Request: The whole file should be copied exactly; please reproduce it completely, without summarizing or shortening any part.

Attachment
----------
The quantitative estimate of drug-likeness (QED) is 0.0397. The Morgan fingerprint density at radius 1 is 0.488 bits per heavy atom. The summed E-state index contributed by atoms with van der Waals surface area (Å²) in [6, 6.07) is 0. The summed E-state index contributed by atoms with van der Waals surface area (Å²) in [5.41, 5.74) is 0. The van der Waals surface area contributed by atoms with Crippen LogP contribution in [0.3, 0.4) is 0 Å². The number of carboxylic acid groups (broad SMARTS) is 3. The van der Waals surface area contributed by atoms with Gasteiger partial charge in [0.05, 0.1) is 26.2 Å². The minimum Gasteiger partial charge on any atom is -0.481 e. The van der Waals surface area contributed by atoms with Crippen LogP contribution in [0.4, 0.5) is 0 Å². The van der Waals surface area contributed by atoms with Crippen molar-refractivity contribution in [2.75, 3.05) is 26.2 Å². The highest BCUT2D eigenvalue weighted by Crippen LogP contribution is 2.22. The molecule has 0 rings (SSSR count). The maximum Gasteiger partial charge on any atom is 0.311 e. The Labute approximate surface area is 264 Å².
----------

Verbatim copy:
The quantitative estimate of drug-likeness (QED) is 0.0397. The Morgan fingerprint density at radius 1 is 0.488 bits per heavy atom. The summed E-state index contributed by atoms with van der Waals surface area (Å²) in [6, 6.07) is 0. The summed E-state index contributed by atoms with van der Waals surface area (Å²) in [5.41, 5.74) is 0. The van der Waals surface area contributed by atoms with Crippen LogP contribution in [0.3, 0.4) is 0 Å². The number of carboxylic acid groups (broad SMARTS) is 3. The van der Waals surface area contributed by atoms with Gasteiger partial charge in [0.05, 0.1) is 26.2 Å². The minimum Gasteiger partial charge on any atom is -0.481 e. The van der Waals surface area contributed by atoms with Crippen LogP contribution in [0.4, 0.5) is 0 Å². The van der Waals surface area contributed by atoms with Crippen molar-refractivity contribution in [2.75, 3.05) is 26.2 Å². The highest BCUT2D eigenvalue weighted by Crippen LogP contribution is 2.22. The molecule has 0 rings (SSSR count). The maximum Gasteiger partial charge on any atom is 0.311 e. The Labute approximate surface area is 264 Å².